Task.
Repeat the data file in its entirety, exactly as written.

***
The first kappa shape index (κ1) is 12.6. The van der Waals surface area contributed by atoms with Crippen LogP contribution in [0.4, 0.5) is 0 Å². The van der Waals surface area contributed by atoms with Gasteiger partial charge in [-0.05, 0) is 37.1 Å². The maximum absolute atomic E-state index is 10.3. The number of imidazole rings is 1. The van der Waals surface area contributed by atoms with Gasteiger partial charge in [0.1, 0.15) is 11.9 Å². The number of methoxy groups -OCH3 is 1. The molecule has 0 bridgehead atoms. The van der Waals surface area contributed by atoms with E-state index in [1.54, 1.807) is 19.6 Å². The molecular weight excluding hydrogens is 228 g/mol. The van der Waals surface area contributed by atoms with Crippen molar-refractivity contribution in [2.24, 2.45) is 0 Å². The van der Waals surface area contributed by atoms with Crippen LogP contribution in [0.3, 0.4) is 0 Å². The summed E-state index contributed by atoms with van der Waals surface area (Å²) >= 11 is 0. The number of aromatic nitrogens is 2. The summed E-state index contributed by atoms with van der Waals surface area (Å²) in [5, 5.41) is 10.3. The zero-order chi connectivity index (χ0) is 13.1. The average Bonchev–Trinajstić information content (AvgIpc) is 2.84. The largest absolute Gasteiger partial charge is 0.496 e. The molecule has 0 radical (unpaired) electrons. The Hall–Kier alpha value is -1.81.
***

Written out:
The first kappa shape index (κ1) is 12.6. The van der Waals surface area contributed by atoms with Crippen LogP contribution in [0.4, 0.5) is 0 Å². The van der Waals surface area contributed by atoms with Gasteiger partial charge in [-0.05, 0) is 37.1 Å². The maximum absolute atomic E-state index is 10.3. The number of imidazole rings is 1. The van der Waals surface area contributed by atoms with Gasteiger partial charge in [0.1, 0.15) is 11.9 Å². The number of methoxy groups -OCH3 is 1. The molecule has 0 bridgehead atoms. The van der Waals surface area contributed by atoms with E-state index in [1.54, 1.807) is 19.6 Å². The molecular weight excluding hydrogens is 228 g/mol. The van der Waals surface area contributed by atoms with Crippen molar-refractivity contribution in [2.24, 2.45) is 0 Å². The van der Waals surface area contributed by atoms with Crippen LogP contribution in [0.3, 0.4) is 0 Å². The summed E-state index contributed by atoms with van der Waals surface area (Å²) >= 11 is 0. The number of aromatic nitrogens is 2. The summed E-state index contributed by atoms with van der Waals surface area (Å²) in [5, 5.41) is 10.3. The zero-order chi connectivity index (χ0) is 13.1. The average Bonchev–Trinajstić information content (AvgIpc) is 2.84. The largest absolute Gasteiger partial charge is 0.496 e. The molecule has 0 radical (unpaired) electrons. The Hall–Kier alpha value is -1.81.